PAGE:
When Robin Cook’s novel Coma was published in 1977, it shot up the bestsellers lists. Its tale of corporate conspiracy and medical corruption was hardly great literature, but it resonated with readers, many of whom already had unfavorable impressions of hospitals. A year later came Michael Crichton’s film version of the thriller, popular at the time but forgettable, save for riveting performances of Geneviève Bujold and Richard Widmark.
A&E’s new version looks back but also taps into today’s increasing distrust of the medical industry. The two-part reboot, premiering 3 September, theoretically expands the possibilities for character and story developments. Actually, it only makes the experience more tedious. At least part of the problem is the focus on Susan Wheeler (Lauren Ambrose), a third year medical student whose earnestness soon turns daunting. While her colleagues and friends exchange light banter or have tearful moments, Susan concerns herself solely with her investigation of abnormalities at Atlanta’s Peach Tree Memorial Hospital, where she is an intern, coming across as obsessive and unfeeling to those around her, and to us.
Her fixation begins shortly after Susan begins her stint at Peach Tree, where she is considered a “legacy,” both her father and grandfather being well-respected doctors at the hospital. This inspires resentment in some of her fellow interns, as does her budding romance with Chief Surgical Resident Mark Bellows (Steven Pasquale), but her family also offers temporary protection when she’s distracted by her evolving conspiracy theory. This is initiated when she learns that a patient at the hospital — a young woman she knows (they both swim at a local pool) — has lapsed into a permanent coma, despite being in good health before she was admitted for a routine surgery. This prompts Susan to begin investigating other unexplained comas at the hospital, and yes, she finds the rate is well above average.
The patients who end up in a vegetative state up are sent to the Jefferson Institute, a private facility that tends to their needs and is run by the constantly smiling Mrs. Emerson (Ellen Burstyn, with a thick Southern accent and leg brace). Susan worms her way into a private tour, whereupon she discovers that patients are treated like objects, suspended from spikes and cords and moved around via an assembly line railway. She is dutifully horrified when she learns as well that they are used as organ donors.
This plot will be familiar to anyone who has read Cook’s novel or seen Crichton’s film. As Susan comes to distrust most everyone around her, excepting the boyfriend and Chief of Staff Howard Stark (James Woods), Coma makes our own alliances clear, drawing lines between the good guys and the bad. At the the same time, it raises serious ethical issues facing the medical profession, best expressed in a question posed by one of Susan’s professors (Richard Dreyfuss): “Is it right to devote resources to those who will succumb to some ailment or other, or is it sensible to discover cures for your children, so they’ll have better lives?”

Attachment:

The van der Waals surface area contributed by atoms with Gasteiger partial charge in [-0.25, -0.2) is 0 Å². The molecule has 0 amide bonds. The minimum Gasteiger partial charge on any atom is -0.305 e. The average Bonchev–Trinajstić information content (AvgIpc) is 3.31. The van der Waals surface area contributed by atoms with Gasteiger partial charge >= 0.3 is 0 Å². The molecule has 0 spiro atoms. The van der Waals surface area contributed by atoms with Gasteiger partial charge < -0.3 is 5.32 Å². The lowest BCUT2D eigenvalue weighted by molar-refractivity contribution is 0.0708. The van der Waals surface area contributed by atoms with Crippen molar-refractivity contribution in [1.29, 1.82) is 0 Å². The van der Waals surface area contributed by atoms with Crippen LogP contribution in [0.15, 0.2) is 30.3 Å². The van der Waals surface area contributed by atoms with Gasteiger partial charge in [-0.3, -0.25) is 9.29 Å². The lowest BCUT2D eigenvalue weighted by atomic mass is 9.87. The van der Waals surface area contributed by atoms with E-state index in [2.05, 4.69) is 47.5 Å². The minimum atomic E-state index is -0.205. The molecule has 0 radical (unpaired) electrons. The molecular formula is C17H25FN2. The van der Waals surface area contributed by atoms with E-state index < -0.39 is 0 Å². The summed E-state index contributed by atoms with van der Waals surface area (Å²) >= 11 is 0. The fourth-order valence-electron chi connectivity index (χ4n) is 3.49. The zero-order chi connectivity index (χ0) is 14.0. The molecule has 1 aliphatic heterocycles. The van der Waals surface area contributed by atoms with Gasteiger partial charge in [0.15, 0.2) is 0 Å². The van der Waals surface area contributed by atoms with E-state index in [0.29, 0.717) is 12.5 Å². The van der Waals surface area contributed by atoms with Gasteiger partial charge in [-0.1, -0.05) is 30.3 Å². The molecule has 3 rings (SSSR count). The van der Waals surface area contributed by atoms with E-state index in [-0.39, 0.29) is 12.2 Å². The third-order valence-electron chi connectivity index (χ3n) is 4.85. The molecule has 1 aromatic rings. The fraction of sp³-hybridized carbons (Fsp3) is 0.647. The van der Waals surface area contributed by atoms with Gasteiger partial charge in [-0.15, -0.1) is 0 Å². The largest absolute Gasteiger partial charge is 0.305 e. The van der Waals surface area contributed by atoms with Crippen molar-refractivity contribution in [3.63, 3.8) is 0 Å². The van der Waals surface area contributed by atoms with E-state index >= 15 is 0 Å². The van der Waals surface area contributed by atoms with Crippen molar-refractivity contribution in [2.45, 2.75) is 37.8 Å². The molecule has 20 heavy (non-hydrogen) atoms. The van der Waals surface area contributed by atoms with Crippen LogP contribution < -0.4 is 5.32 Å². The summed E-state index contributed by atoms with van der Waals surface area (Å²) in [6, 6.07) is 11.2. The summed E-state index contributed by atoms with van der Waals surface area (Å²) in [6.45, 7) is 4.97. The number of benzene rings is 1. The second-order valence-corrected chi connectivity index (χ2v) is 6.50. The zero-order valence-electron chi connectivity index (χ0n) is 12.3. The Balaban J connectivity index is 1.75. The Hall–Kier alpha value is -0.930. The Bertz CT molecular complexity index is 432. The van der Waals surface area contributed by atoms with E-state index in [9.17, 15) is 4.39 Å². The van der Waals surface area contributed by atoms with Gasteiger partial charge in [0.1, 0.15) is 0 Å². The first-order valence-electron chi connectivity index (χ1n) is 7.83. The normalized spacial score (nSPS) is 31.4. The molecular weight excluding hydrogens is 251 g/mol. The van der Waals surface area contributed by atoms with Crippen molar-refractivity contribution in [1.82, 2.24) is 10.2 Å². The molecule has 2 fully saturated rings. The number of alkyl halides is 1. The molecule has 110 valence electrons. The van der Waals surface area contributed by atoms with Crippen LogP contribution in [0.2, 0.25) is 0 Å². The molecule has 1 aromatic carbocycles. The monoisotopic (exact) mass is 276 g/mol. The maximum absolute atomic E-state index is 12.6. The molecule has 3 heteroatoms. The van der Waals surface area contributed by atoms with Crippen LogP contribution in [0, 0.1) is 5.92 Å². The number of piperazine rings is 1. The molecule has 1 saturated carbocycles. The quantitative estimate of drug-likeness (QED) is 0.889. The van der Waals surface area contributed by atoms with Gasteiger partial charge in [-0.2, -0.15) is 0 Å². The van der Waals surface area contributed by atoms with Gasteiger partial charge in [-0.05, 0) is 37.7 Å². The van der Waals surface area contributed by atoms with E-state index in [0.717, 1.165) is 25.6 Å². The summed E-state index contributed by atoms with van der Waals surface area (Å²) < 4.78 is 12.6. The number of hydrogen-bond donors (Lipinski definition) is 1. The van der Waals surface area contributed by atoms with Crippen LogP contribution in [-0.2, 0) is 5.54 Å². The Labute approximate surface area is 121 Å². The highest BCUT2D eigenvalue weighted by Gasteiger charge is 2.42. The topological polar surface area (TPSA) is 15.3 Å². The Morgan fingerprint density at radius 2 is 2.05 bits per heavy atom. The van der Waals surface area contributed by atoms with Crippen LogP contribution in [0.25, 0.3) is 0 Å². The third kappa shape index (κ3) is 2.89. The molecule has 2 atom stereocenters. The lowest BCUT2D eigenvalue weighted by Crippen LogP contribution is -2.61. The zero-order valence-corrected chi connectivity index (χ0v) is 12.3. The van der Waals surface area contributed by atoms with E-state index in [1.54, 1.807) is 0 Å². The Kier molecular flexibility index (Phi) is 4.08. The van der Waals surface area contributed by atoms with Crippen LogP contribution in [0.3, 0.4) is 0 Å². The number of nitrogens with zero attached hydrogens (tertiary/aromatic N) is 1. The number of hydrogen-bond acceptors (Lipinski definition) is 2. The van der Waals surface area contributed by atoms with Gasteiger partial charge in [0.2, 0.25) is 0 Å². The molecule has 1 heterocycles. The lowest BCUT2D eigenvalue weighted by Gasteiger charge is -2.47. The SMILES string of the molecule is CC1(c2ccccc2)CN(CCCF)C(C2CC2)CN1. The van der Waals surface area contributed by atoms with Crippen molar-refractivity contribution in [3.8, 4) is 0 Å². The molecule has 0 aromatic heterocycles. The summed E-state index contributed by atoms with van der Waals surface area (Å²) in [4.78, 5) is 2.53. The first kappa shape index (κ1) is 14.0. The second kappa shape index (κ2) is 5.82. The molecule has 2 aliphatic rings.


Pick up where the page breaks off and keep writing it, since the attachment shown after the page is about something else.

It’s a genuine dilemma, but Coma dramatizes it in predictable fashion, as those making decisions aren’t always altruistic or acting legally. A perfect case to examine in greater detail is that of a patient who arrives at the hospital already in a coma after a suicide attempt. We learn that his condition is self-inflicted, then lose his story to other plotlines, such that Coma doesn’t examine the complicated ethical issues of treating such a patient: even if he seems to have given up his life, not all suicides mean to die, much less give their bodies up for medical uses. The series doesn’t address such questions, instead insisting on our visceral repulsion at doctors putting individuals into comas and suspending them from cables. But in our repulsion, enhanced by sinister soundtrack music and dark hallway shots, we lose sight of contexts and broader questions.
Some of these questions might find context in the current debate over health care in the United States. We might imagine that those pundits and politicians who asserted the threat posed by “death panels” under the Affordable Health Care Act (a.k.a. Obamacare) might see in this scary story a kind of extreme model. But the vastness of the conspiracy needed to make such a scenario work, involving doctors, administrators, hospital staff, police, and the health insurance industry, is too farfetched, both in reality and fiction.
It’s this last that makes Coma unwieldy. If it had a generic affiliation with other 1970s movies like The Parallax View or The Conversation, its particulars remain unconvincing and worse, revealed too slowly. If only the film had been made by the same people who made the trailer. Part One is all set up for the next one, when the pace picks up, but the very structure of the mini-series leaves open the likelihood that viewers won’t tune in for a second night if the first doesn’t compel their interest. With more time, this Coma might have provided more thrills and chills, and also explored some of the monumental issues raised by changing technologies, corporate interests, and political frameworks. Unfortunately, it doesn’t do any of this.